Face in the crowd, John Hallmén

(Reblogged from nevver)


Means of Reproduction, Svjetlana Tepavcevic

(Reblogged from nevver)

It exists in real life. At the Bronx Zoo.

(Source: griseus)

(Reblogged from physicsshiny)

Honey Badger Houdini - Honey Badgers: Masters of Mayhem - Natural World - BBC Two

Why the Adjunct System Hurts Students

"March 25, 2014, 1:45 pm

"I left Zenith University a little over two years ago, but every once in a while one of my former students hunts me down for a recommendation. Fortunately, I actually kept a lot of those letters I wrote, so in most cases it doesn’t take more than a nip and a tuck to bring one up to speed: “Since graduating with high honors in history, Jason has worked for SEIU and interned at the Smithsonian…..) I don’t mind, even though I now have new students to write for. Zenith paid me well over the years (ok, not always as well as I wanted, but still.) I think writing recommendations for former students is part of some cosmic bargain hammered out over twenty years of tears and snot, to paraphrase Jodie Foster’s Golden Globes speech, even though I now work somewhere else.

But if I had been an adjunct there? No way. I have a number of friends and acquaintances who taught at Zenith — as a post-doc, a per-course lecturer, a visitor — who also receive these requests, and I advise them to turn them down on principle, no matter how beloved the student. This reminds me that, for those of us who want to return academic employment to a state of fair play, that not only do we do very little to involve students in our struggle, too often we shield them from the consequences of an adjunctified academy.

Students, of course, have their own troubles, and we are reluctant to burden them further. They, and parents, are rightfully obsessed with the cost of higher education, the hours they work to pay for it, and the long-term consequences of the loans they must sign for to get the job they will need to pay the loans. As this report on graduate student debt from the New America Foundation points out, while 40% of federally-funded student loans are going to graduate credentialing, one in ten borrowers owes $153,000 or more, which includes money borrowed to finance a B.A.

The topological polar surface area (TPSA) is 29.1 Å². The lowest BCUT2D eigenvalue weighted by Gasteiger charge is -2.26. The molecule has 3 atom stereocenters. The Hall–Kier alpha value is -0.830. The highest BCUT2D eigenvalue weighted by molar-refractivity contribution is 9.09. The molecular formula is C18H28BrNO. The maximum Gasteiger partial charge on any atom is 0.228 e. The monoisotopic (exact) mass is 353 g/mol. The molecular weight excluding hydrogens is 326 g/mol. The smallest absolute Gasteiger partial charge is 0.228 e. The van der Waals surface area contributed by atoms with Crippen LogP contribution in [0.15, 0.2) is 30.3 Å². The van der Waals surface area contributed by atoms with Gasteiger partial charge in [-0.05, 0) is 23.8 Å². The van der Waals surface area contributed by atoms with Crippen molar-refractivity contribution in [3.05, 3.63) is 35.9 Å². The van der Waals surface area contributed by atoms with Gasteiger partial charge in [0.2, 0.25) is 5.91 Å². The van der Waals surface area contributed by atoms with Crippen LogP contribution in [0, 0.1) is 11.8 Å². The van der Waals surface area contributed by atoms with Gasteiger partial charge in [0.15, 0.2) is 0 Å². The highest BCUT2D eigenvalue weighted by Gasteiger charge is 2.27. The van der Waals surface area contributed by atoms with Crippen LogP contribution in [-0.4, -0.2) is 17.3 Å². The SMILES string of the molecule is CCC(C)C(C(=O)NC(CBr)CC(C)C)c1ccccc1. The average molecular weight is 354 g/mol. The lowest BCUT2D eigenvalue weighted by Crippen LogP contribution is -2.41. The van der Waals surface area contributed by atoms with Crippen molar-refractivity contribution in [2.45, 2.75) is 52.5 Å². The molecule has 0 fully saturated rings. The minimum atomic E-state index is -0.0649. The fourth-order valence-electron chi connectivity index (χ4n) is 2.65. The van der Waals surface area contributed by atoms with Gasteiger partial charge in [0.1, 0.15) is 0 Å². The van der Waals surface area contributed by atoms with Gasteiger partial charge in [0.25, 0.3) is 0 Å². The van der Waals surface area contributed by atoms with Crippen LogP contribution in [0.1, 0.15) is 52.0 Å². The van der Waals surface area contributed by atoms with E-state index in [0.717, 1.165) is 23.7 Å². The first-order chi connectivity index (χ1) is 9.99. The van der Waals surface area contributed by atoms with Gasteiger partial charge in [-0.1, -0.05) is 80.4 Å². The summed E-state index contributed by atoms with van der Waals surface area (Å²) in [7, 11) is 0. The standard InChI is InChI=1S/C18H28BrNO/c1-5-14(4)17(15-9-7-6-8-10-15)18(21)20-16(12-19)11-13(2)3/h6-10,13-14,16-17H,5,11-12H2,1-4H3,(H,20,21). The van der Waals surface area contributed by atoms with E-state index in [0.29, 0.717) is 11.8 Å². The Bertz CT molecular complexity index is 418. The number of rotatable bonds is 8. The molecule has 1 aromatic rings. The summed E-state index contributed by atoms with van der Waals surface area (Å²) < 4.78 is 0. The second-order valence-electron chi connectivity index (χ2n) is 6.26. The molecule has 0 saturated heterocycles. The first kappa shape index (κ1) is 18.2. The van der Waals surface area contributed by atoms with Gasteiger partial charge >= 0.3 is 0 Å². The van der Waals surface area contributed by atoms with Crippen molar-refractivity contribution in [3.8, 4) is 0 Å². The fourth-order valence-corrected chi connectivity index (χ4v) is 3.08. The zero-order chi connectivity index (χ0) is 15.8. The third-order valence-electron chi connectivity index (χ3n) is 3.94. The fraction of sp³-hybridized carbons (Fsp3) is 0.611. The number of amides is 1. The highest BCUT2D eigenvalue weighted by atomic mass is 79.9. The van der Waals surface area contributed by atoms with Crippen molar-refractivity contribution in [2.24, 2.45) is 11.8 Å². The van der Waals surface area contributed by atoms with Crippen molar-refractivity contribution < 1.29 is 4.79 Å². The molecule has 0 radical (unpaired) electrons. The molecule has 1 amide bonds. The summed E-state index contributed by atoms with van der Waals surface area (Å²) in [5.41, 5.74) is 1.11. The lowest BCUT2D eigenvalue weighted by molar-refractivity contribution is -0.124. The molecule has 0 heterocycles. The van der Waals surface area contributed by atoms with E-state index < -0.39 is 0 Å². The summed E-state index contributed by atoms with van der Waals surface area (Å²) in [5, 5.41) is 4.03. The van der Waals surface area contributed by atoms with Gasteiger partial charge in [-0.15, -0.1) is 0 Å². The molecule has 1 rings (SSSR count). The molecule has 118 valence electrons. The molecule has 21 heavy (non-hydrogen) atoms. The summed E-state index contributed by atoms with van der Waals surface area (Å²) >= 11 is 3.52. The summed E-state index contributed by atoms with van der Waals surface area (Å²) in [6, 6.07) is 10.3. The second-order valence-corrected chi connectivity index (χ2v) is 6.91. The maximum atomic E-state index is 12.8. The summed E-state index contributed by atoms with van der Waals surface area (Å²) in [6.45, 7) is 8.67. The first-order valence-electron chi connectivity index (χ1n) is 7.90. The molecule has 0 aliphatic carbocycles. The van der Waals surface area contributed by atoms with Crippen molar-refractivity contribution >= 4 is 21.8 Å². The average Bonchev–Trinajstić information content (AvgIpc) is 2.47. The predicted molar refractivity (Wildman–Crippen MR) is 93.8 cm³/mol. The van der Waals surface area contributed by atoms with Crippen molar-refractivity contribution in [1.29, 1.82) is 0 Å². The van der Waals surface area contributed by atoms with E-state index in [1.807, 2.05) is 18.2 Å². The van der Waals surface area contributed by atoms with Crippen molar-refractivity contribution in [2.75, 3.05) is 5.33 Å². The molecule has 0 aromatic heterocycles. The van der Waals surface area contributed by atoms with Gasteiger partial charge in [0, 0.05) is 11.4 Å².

So is it any wonder that these anxious people has either drunk the Kool-Aid sold by policymakers that full time faculty are too expensive; or, alternatively, that they simply have not noticed that faculty are increasingly made up of temporary, part-time, or per-course labor? In fact, I often found at Zenith that students had no idea what the difference was between tenure-track and other faculty; how jobs were defined by departments and administrators; why some majors were supported over others; or why a visitor hired to replace a faculty member on leave couldn’t stay when the tenure-track person returned.

Yet, students have a long and honorable history of organizing for social justice, and frankly, we ought to put ourselves on the table. This needs to begin with education, and students need to know that the adjunct system hurts them — not because adjuncts are under qualified — but because they are not paid to do the things students need to move them forward. This includes:

  • Writing letters of recommendation. Ideally, a letter comes not from a talented pedagogue from whom the student has taken one inspiring course, but from someone who has seen that student develop over time. “How long have you known this student?” is on nearly every recommendation form I have ever figured out. So is the question of what hierarchical “percentage” the student fits into, and what the comparison cohort is. Finally, not everyone goes straight to grad school: the adjunct who taught you today in Delaware could easily be in New Mexico next year with no forwarding address — or out of academia entirely.
  • Advising. I know, I know – it has become economically fashionable for colleges to hire professional advisors, or hire their own graduate students as advisors. I interviewed at one school a few years back that has put advisors in “pods” all over campus, so you can drop in and get advice whenever you like from a complete stranger who has never met you before. However, this isn’t about getting real advice. It is about credit counting, making sure that you have the requirements for your major, and all the core courses necessary for graduation. What it isn’t about is talking about how to develop a student’s intellectual interests, create bridges between majors that represent something more substantive than multiple credentials, create coursework that supports a capstone project, or point a student to the teachers who will be good mentors.